When the ICE left Edmonton in 1998 with their tails between their legs after only two disastrous years, I can imagine them being happy to go basically anywhere that would take them. That place turned out to be Cranbrook, British Columbia, where the Kootenay Ice thrived for twenty years, including a Memorial Cup championship in 2002. Living in Ontario, I always assumed that Kootenay was a part of the far west like Vancouver and Kamloops, but while driving from Lethbridge to Vancouver via the Crowsnest Highway in 2022, I discovered a remote city that’s not really near to anything, but if anything, which is better connected to Alberta than the other teams in BC.
Cranbrook, as I found, is in the Mountain Time Zone, and it’s only three or so hours from Lethbridge (and even closer to Spokane), whereas a trip to any other cities in BC would be the better part of a full day’s drive across multiple winding mountain passes. It’s a small city, and an unlikely one to host the WHL, but the Ice needed a place to play. As soon as the team moved into the Memorial Arena as a temporary home, construction started on the Cranbrook RecPlex, which opened in 2000. Its name implies more than just hockey, and in fact there is a pool and a gym on site in addition to the arena. The RecPlex is just down the street from the old Memorial Arena, and it’s mostly underground, with a low ceiling that makes it look smaller from the outside than it is.
Once inside the lobby separating arena from pool, I quickly discovered that the arena bowl itself was locked, but a sign said that the walking track around the top of the bowl was open, and I talked my way in. The RecPlex is a clone rink like most of the others built in its era, with a single top concourse and a ring of blue and purple seats. A BCHL team, the Bucks, now plays there, but there are still signs of the Ice in the arena, including team photos from their entire history and the 2002 Memorial Cup banner, which the team clearly left behind when they left. On one side of the ice, the seating extends higher, up to the back wall of the arena, and the concourse turns into a tunnel underneath.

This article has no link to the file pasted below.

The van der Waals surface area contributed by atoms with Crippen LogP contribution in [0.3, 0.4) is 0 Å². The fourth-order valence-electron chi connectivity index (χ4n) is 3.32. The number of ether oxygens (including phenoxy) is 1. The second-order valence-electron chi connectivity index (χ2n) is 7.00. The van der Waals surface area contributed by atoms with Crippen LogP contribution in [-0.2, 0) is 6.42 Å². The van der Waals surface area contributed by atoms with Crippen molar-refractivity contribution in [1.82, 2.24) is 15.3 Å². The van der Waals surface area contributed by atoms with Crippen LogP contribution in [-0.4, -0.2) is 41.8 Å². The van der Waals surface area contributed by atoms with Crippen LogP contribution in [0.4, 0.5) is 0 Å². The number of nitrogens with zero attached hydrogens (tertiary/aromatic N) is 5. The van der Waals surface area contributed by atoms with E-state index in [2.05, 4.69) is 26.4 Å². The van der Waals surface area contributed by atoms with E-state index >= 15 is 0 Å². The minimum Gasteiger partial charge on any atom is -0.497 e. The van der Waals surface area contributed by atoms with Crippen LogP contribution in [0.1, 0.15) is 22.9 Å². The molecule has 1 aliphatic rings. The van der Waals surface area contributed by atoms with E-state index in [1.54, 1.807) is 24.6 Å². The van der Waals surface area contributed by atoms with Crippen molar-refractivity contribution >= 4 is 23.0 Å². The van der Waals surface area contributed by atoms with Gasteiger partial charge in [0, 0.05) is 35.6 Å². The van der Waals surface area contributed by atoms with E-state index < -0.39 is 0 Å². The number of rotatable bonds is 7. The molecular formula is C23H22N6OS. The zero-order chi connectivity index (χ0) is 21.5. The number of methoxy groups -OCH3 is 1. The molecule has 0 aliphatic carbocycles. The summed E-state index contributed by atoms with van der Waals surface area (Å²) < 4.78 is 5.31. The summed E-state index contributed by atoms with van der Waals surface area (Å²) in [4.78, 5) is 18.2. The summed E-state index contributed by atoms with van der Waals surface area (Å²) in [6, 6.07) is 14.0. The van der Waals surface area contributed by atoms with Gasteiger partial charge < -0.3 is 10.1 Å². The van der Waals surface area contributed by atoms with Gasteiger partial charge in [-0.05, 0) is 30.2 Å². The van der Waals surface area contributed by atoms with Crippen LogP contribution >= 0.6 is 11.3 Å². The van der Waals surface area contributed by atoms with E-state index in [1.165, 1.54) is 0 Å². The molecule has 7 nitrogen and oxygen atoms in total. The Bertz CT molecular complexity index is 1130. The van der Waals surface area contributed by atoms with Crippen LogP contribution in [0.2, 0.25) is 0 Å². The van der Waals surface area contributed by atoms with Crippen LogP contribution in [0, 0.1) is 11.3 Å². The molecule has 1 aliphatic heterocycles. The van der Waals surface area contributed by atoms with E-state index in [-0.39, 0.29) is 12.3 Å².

I am sorry to have missed seeing the Ice play in Cranbrook, but I can’t imagine the apocalyptic travel the team had to face. While Prince George is famously the most remote team in the CHL, the Kootenay Ice would have been up there with Baie-Comeau and Cape Breton for the second-longest shortest road trip, if that makes sense. Low attendance sealed the team’s fate in the city, and I can’t imagine them returning to such a small and remote area. But the arena is still easily WHL-quality, and it’s there if anyone wants to take another kick at the can.
The Ice were successful on ice in Cranbrook, but the city itself was one of the CHL's smallest and most isolated, and the Ice's attendance was quite often among the lowest. It wasn't a huge surprise when the team moved to Winnipeg in 2019, and a BCHL team was minted in 2020 to replace them, called the Cranbrook Bucks.